New Venture Creation – Your Rehearsal for Shark Tank
“Raise your hand if you have tried meditation before. Now keep your hand up if you have been able to make it a habit.” Two hands of the 34 in the class stay raised. Alex Corindia goes on to introduce OmHero, a product he and I have been working on for our New Venture Creation class.
Taught by professor Andrew Zacharakis , ‘Zach’, a former venture capitalist with The Cambridge Companies and an active angel investor, this course integrates many of the concepts, tools and practices of entrepreneurship.
As I am waiting to present my slides, it is hard not to think how far we have come in the past 14 weeks.
All the students were given hypothetical $100 to “invest” in each of the 13 ideas in the class. The top 3 were presenting to successful venture capitalists in the final session.
The venture capitalists we were presenting to were:
John Giannuzzi – Founder of Sherbrooke Capital, John Giannuzzi leads the firm’s investment and portfolio strategy.
Yumin Choi – Joined Bain Capital Ventures in 2017 and leads the healthcare team. He received his BS in Entrepreneurship and Finance at Babson College.
Sarah Fay – Sarah Fay has more than 20 years of experience in the marketing services industry, with a track record of leveraging technology to deliver groundbreaking new models for advertising and media.
We had 10-12 minutes to impress this panel.
Alex and I had decided to partner up and work together in the second session of our class. Alex has been meditating for more than 5 years and found a gap in the available equipment (cushions) for meditation. And like every entrepreneur takes matters in his own hands, Alex made a prototype of this cushion. His idea was to build an IoT enabled cushion to build a meditating habit that lasts.
Through every class session, we were learning the steps entrepreneurs need to take in building successful startups. Classes involved analyzing the business plans, financials and culture ideologies of other startups. They say the best experience is learning from others’ mistakes and that is exactly what we were doing as we analyzed other successful and not so successful startups. Many classes involved guest speakers who had their own startups and opened up to the students to share their personal stories and answer our questions.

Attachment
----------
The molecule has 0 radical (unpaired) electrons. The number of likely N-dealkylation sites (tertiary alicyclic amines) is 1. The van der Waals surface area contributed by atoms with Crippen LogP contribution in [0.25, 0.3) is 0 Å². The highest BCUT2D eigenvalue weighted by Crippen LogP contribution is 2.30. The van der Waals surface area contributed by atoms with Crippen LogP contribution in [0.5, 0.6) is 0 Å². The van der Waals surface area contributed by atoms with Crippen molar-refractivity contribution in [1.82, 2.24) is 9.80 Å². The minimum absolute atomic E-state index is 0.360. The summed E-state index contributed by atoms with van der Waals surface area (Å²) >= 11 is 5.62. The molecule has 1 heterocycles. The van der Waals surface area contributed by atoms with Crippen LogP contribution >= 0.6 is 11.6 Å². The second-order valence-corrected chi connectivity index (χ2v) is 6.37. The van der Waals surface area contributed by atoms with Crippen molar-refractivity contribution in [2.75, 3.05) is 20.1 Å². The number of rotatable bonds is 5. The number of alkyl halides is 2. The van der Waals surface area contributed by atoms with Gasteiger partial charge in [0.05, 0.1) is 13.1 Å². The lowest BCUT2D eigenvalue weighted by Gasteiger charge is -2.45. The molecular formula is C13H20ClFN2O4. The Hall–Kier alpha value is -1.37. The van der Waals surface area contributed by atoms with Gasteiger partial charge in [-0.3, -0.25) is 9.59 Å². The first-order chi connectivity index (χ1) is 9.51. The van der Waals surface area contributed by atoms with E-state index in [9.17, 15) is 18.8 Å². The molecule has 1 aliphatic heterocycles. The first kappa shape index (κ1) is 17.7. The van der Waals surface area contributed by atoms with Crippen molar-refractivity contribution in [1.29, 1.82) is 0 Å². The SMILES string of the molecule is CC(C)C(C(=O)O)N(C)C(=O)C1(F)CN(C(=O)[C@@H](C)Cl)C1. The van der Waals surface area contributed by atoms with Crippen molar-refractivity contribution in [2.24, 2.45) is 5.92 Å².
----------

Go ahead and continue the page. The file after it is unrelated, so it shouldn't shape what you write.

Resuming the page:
At the end of each session, we were to apply the learning to our idea. With the help of these exercises, Alex and were able to bring OmHero to life. As we progressed and began to apply the class learnings to the idea, the product evolved. OmHero, from its initial idea of an IoT enabled cushion pivoted to a platform for live meditation classes. At this point, you must be thinking this is Peloton for meditation. You are absolutely right. As we fleshed out the idea, we made the connection that this was indeed Peloton for meditation.
As Alex finished explaining the platform, it was my turn to talk about the target market, marketing plan and revenue drivers before opening it up to questions and feedback from the VCs.
No, there was no dramatic music, camera panning into the VCs or investing like in Shark Tank, but add that and this could have been an episode from Shark Tank.
The VCs gave us some valuable feedback that would only strengthen our idea. Every question the VCs asked each of the team gave us insights into how venture capital actually works and what investors are actually looking for before investing.
After the presentations were over, the VCs answered a few more questions from the students followed by an informal networking session at Rogers.
If you have an idea you want to pursue or just have the entrepreneurial spirit and want to experience the thrill of it, I would highly recommend this course.